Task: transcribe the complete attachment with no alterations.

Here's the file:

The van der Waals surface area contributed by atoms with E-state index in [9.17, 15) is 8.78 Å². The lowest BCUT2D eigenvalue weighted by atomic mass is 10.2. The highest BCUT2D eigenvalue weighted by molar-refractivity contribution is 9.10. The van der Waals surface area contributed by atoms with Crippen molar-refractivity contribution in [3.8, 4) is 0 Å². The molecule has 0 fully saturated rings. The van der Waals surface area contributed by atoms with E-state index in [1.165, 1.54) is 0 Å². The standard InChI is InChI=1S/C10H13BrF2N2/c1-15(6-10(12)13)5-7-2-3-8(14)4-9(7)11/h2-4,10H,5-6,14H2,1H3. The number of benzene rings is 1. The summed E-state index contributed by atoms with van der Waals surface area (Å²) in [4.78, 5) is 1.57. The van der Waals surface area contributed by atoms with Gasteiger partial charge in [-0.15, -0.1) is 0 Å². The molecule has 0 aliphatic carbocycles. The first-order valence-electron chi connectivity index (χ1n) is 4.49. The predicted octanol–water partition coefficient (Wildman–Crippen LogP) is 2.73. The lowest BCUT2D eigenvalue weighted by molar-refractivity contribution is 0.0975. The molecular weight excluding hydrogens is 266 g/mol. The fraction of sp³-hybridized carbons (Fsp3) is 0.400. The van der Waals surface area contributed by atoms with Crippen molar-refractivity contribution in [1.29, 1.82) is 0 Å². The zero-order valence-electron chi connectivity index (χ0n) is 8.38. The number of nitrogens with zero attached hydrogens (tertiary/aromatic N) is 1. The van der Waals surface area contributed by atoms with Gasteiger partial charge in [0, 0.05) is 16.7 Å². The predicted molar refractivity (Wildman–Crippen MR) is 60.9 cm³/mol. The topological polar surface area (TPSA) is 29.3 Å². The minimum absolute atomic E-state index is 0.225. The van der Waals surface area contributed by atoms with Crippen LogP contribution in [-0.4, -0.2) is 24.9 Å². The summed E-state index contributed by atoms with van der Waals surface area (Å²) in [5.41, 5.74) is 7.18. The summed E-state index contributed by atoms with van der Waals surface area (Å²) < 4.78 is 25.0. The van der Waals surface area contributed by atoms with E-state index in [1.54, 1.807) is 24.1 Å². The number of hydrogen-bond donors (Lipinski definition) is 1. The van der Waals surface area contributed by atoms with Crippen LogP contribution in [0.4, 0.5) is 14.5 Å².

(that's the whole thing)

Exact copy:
The van der Waals surface area contributed by atoms with E-state index in [9.17, 15) is 8.78 Å². The lowest BCUT2D eigenvalue weighted by atomic mass is 10.2. The highest BCUT2D eigenvalue weighted by molar-refractivity contribution is 9.10. The van der Waals surface area contributed by atoms with Crippen molar-refractivity contribution in [3.8, 4) is 0 Å². The molecule has 0 fully saturated rings. The van der Waals surface area contributed by atoms with E-state index in [1.165, 1.54) is 0 Å². The standard InChI is InChI=1S/C10H13BrF2N2/c1-15(6-10(12)13)5-7-2-3-8(14)4-9(7)11/h2-4,10H,5-6,14H2,1H3. The number of benzene rings is 1. The summed E-state index contributed by atoms with van der Waals surface area (Å²) in [4.78, 5) is 1.57. The van der Waals surface area contributed by atoms with Gasteiger partial charge in [-0.15, -0.1) is 0 Å². The molecule has 0 aliphatic carbocycles. The first-order valence-electron chi connectivity index (χ1n) is 4.49. The predicted octanol–water partition coefficient (Wildman–Crippen LogP) is 2.73. The lowest BCUT2D eigenvalue weighted by molar-refractivity contribution is 0.0975. The molecular weight excluding hydrogens is 266 g/mol. The fraction of sp³-hybridized carbons (Fsp3) is 0.400. The van der Waals surface area contributed by atoms with Crippen molar-refractivity contribution in [1.29, 1.82) is 0 Å². The zero-order valence-electron chi connectivity index (χ0n) is 8.38. The number of nitrogens with zero attached hydrogens (tertiary/aromatic N) is 1. The van der Waals surface area contributed by atoms with Gasteiger partial charge in [0, 0.05) is 16.7 Å². The predicted molar refractivity (Wildman–Crippen MR) is 60.9 cm³/mol. The topological polar surface area (TPSA) is 29.3 Å². The minimum absolute atomic E-state index is 0.225. The van der Waals surface area contributed by atoms with Crippen LogP contribution in [-0.4, -0.2) is 24.9 Å². The summed E-state index contributed by atoms with van der Waals surface area (Å²) in [5.41, 5.74) is 7.18. The summed E-state index contributed by atoms with van der Waals surface area (Å²) < 4.78 is 25.0. The van der Waals surface area contributed by atoms with E-state index in [1.54, 1.807) is 24.1 Å². The number of hydrogen-bond donors (Lipinski definition) is 1. The van der Waals surface area contributed by atoms with Crippen LogP contribution in [0.4, 0.5) is 14.5 Å².